FAIRLAND — Nikki Dingle, who was the most valuable player in the Lucky 7 Conference and an Oklahoma Fast-Pitch Softball Coaches Association all-stater, has signed a letter of intent with Northeastern Oklahoma A&M.
“This is a real thrill,” Dingle said. “I like the campus. After walking around and talking to the coaches, I knew I liked it there better than anywhere else I went to.”
The success of the program also helped lure Dingle.
The Lady Norse have been to the NJCAA national tournament three straight seasons and have gone six of the last seven.
NEO finished 44-10 in 2017.
“That was a big factor, too,” Dingle said.
“Nikki had a great four-year high school career,” Fairland coach Chad Ross said. “I look forward to watching her grow and succeed the next four years. She has put a lot of effort and time to earn the opportunity to play college softball.
“There is no doubt in my mind that she will continue with her work ethic and be successful at NEO and beyond.”
In the circle, Dingle logged a 29-7 record with a 1.753 earned run average.
Dingle logged 250 strikeouts with 59 walks. She allowed 112 runs, only of which 48 were earned, and 144 hits.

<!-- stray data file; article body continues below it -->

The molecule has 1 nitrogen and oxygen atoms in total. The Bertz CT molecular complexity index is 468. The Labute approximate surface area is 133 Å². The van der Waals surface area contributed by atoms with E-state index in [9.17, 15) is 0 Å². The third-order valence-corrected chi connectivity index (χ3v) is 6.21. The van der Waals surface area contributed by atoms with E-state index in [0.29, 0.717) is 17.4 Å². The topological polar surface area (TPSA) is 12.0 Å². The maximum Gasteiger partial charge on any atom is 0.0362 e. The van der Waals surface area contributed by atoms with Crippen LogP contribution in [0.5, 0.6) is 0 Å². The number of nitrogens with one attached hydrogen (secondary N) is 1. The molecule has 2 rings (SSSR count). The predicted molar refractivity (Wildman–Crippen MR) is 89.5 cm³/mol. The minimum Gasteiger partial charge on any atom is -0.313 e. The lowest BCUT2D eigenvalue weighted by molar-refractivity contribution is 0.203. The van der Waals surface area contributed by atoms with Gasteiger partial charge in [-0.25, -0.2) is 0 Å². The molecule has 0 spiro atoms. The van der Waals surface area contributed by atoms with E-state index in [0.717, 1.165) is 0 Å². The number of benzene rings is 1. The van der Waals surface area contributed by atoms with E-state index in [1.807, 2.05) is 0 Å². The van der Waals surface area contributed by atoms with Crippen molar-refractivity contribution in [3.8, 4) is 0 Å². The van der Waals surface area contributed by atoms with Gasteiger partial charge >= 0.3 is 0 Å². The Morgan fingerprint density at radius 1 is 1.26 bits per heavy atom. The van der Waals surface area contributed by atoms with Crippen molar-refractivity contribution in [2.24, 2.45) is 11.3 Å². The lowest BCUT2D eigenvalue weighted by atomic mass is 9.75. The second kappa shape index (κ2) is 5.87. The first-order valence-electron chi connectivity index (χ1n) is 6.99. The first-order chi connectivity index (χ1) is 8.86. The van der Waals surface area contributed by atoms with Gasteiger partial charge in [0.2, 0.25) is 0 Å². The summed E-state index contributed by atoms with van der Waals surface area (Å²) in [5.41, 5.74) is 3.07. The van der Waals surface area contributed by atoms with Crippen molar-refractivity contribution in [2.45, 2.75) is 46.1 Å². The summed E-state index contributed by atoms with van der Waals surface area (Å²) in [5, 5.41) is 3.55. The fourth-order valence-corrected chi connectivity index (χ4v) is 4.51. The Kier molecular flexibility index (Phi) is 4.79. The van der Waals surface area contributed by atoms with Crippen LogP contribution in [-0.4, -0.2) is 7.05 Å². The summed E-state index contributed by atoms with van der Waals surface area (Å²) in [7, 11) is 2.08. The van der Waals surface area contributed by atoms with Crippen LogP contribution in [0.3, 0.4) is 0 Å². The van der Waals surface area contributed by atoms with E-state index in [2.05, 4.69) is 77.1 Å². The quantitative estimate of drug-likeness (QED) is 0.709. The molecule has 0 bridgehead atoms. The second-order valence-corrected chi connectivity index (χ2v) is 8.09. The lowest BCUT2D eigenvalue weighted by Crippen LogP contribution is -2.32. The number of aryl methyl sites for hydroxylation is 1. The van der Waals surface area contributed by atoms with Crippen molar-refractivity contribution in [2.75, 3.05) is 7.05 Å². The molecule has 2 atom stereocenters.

Offensively, she hit .500 while driving in 37 runs. She was 54 of 108 at the plate, collecting 12 doubles, five triples and two home runs.
Dingle struck out only twice in 130 plate appearances while drawing17 walks.
She had a .574 on-base percentage, a .759 slugging percentage and a 1.444 OPS (on base percentage plus slugging percentage).
Dingle had a .946 fielding percentage logging 52 assists and 18 putouts with only four errors out of 72 total chances.
“’Nik’ is a really good pickup for us,” Lady Norse coach Eric Iverson said. “She has great value because here’s a kid that can run, that can play the outfield and infield and can pitch you in the circle. She is an accomplished hitter with really good speed. That is a really good recruit.
“She provides you depth everywhere. She is a very confident kid that can impact you.”
Dingle said she wants to major in biology so she can become an occupational therapist.
“I wanted this year to be extra special, so I worked hard,” she said.
“She really stepped up her leadership on the field,” Ross said. “Her teammates really looked up to her and responded very well.”